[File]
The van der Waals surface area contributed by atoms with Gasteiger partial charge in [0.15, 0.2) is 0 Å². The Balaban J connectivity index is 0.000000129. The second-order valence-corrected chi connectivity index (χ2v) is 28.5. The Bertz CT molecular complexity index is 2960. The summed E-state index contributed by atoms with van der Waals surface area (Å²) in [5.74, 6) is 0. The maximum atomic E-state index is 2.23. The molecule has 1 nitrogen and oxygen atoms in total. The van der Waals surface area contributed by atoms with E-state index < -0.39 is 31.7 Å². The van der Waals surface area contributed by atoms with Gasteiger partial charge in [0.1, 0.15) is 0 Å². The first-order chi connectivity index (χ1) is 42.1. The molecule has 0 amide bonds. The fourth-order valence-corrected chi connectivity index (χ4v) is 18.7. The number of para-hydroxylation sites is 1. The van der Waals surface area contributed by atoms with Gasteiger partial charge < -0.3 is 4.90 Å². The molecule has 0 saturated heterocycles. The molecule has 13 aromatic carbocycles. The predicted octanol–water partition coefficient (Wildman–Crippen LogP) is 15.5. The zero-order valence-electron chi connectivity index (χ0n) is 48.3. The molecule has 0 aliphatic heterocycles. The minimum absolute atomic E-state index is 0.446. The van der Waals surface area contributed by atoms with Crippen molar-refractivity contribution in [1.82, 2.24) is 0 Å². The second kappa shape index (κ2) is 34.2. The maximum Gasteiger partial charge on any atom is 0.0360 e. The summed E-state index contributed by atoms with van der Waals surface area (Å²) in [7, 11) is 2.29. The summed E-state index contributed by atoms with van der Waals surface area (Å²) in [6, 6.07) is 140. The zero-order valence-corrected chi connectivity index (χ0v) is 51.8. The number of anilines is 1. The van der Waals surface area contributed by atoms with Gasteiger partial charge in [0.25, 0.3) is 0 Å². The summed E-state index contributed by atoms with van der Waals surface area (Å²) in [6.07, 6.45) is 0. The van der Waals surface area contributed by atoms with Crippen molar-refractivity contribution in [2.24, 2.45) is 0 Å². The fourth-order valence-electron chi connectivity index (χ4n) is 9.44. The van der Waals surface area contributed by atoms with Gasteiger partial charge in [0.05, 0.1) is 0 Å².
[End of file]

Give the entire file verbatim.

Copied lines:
The van der Waals surface area contributed by atoms with Gasteiger partial charge in [0.15, 0.2) is 0 Å². The Balaban J connectivity index is 0.000000129. The second-order valence-corrected chi connectivity index (χ2v) is 28.5. The Bertz CT molecular complexity index is 2960. The summed E-state index contributed by atoms with van der Waals surface area (Å²) in [5.74, 6) is 0. The maximum atomic E-state index is 2.23. The molecule has 1 nitrogen and oxygen atoms in total. The van der Waals surface area contributed by atoms with E-state index < -0.39 is 31.7 Å². The van der Waals surface area contributed by atoms with Gasteiger partial charge in [0.1, 0.15) is 0 Å². The first-order chi connectivity index (χ1) is 42.1. The molecule has 0 amide bonds. The fourth-order valence-corrected chi connectivity index (χ4v) is 18.7. The number of para-hydroxylation sites is 1. The van der Waals surface area contributed by atoms with Gasteiger partial charge < -0.3 is 4.90 Å². The molecule has 0 saturated heterocycles. The molecule has 13 aromatic carbocycles. The predicted octanol–water partition coefficient (Wildman–Crippen LogP) is 15.5. The zero-order valence-electron chi connectivity index (χ0n) is 48.3. The molecule has 0 aliphatic heterocycles. The minimum absolute atomic E-state index is 0.446. The van der Waals surface area contributed by atoms with Crippen molar-refractivity contribution in [1.82, 2.24) is 0 Å². The second kappa shape index (κ2) is 34.2. The maximum Gasteiger partial charge on any atom is 0.0360 e. The summed E-state index contributed by atoms with van der Waals surface area (Å²) in [7, 11) is 2.29. The summed E-state index contributed by atoms with van der Waals surface area (Å²) in [6, 6.07) is 140. The zero-order valence-corrected chi connectivity index (χ0v) is 51.8. The number of anilines is 1. The van der Waals surface area contributed by atoms with Gasteiger partial charge in [0.25, 0.3) is 0 Å². The summed E-state index contributed by atoms with van der Waals surface area (Å²) in [6.07, 6.45) is 0. The van der Waals surface area contributed by atoms with Crippen molar-refractivity contribution in [2.24, 2.45) is 0 Å². The fourth-order valence-electron chi connectivity index (χ4n) is 9.44. The van der Waals surface area contributed by atoms with Gasteiger partial charge in [0.05, 0.1) is 0 Å².